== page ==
How Stuff Works offers a video of the process here.
Other subtle factors contribute to the oxygen depletion, such as the layering of fresh and salt water as the Mississippi enters the Gulf.
There is nothing subtle about the results: Lobsters, oysters and other slow-moving creatures are trapped and die. Even fish that flee for their lives suffer side effects such as shrunken reproductive organs and problems in spawning.
Years before the explosion on the Deepwater Horizon rig, the dead zone was pitting the Gulf’s $2.8 billion a year fishing industry against the economic and political interests of mighty agriculture in the Upper Midwest.
A serious setback
Minnesota organizations from the Department of Natural Resources to the Science Museum of Minnesota have contributed over the years to efforts to coax northerners along the Mississippi to take responsibility for their own runoff. They called upon farmers, in particular, to pitch into efforts to shrink the dead zone.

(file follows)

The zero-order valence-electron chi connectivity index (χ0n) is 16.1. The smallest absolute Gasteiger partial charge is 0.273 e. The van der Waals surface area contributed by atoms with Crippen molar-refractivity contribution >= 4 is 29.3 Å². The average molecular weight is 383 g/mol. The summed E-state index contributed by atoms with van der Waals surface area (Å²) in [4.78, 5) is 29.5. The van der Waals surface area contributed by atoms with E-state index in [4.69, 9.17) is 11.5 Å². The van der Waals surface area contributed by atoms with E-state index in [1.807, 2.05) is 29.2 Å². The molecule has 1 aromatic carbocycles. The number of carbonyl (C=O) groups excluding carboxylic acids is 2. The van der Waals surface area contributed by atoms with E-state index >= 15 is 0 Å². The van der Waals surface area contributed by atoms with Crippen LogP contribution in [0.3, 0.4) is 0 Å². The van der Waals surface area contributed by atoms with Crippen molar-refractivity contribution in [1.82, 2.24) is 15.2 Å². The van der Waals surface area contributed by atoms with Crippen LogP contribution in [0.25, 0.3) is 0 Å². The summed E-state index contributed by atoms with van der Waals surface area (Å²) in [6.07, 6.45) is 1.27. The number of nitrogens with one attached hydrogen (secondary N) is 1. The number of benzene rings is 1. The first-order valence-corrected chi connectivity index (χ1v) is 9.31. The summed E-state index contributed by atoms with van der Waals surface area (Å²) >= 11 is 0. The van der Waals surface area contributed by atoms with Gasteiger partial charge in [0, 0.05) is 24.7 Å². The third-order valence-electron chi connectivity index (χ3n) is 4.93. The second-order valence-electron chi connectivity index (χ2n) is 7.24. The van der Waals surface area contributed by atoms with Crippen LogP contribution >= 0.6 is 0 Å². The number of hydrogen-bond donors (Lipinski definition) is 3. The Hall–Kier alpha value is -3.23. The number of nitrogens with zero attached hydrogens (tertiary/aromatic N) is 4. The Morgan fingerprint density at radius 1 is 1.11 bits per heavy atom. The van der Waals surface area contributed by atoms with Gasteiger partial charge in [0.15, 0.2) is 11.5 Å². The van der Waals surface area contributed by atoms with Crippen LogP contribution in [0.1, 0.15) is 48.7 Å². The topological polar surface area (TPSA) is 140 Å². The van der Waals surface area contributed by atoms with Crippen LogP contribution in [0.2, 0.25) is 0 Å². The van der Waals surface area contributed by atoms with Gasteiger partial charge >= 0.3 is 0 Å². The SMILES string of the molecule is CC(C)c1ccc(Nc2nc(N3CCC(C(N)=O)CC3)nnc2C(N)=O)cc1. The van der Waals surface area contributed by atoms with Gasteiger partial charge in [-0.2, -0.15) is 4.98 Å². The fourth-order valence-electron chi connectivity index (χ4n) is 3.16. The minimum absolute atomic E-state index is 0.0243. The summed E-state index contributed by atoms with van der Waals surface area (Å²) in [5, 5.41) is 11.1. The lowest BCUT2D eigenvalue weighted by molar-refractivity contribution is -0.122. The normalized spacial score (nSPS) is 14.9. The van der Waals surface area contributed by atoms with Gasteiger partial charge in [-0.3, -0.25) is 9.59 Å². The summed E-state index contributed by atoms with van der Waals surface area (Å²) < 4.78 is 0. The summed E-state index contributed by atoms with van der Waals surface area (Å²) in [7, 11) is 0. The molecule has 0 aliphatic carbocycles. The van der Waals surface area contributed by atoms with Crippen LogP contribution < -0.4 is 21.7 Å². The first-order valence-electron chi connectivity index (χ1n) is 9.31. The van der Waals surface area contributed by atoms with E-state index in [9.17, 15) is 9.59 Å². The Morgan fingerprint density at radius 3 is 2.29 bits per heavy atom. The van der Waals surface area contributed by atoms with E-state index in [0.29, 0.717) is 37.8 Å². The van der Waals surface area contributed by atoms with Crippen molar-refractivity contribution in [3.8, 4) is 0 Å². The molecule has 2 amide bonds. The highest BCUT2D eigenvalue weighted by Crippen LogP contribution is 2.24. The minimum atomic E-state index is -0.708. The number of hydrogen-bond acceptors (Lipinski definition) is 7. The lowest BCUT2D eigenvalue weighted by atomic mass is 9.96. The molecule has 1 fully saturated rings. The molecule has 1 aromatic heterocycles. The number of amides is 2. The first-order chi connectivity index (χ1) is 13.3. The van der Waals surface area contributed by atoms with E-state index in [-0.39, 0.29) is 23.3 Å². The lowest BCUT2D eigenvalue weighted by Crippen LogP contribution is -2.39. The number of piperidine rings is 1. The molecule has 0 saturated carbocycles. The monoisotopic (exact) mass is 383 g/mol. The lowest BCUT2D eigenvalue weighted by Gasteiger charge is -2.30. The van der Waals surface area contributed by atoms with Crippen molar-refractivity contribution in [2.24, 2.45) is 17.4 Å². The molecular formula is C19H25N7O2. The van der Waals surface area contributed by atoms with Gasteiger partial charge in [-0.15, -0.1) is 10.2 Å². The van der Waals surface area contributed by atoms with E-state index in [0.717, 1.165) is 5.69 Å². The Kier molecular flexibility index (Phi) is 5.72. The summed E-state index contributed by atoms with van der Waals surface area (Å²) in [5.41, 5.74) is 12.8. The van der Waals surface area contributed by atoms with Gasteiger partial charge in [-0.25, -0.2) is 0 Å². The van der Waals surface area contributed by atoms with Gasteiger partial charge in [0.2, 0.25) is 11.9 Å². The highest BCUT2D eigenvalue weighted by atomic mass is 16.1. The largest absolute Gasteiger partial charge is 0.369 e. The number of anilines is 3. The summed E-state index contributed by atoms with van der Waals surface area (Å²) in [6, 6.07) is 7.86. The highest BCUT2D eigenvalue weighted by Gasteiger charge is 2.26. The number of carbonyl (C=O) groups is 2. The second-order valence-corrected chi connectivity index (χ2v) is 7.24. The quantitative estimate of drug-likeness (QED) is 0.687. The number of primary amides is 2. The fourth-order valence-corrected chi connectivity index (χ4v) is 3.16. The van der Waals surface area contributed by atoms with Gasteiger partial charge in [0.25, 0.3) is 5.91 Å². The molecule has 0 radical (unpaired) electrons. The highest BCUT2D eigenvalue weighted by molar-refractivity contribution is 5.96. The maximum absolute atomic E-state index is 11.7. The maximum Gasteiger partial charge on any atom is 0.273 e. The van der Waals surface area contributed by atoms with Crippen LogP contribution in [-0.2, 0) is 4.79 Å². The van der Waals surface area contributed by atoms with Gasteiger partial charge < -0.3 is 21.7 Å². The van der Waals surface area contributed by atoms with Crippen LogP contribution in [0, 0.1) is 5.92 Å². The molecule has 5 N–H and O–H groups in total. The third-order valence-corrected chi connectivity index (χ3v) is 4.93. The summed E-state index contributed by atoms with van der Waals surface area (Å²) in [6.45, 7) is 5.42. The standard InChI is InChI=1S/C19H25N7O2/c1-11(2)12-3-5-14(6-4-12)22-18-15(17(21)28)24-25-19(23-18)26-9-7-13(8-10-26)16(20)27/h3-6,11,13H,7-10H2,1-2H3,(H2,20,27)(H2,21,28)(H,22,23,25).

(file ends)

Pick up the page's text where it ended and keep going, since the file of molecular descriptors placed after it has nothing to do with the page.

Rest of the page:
In 2008, a consortium of government agencies called the Mississippi River Gulf of Mexico Watershed Nutrient Task Force set out goals for significantly reducing the zone. Its average size over the past five years was 6,000 square miles. The interagency task force proposed to shrink it to 2,000 square miles by 2015.
Last year, the zone was smaller than expected. But it was more severe, extending closer to the surface than in previous years, according to the National Oceanic and Atmospheric Administration.
Now the efforts to shrink it face a serious setback.
Oil gushing into the Gulf could further starve the water for oxygen, said Gulliver, the environmental engineer in Minneapolis.
Oil is a source of carbon, which, like nitrogen, can give rise to more oxygen-using organisms in the water. The carbon effect may not be as significant, but it would add to a problem that already is lethal for sea life in the Gulf, Gulliver said.
Further, the oil slick on the Gulf’s surface can slow down the process by which oxygen is transferred from the atmosphere to the water, he said.
The upshot is that the beleaguered Gulf region faces a double whammy of disasters this summer. The dead zone diminishes in winter because the algae need warm temperatures and ample sunshine to flourish, Gulliver said.
“So the timing may not be right now,” he said. But the danger mounts as the days wear on.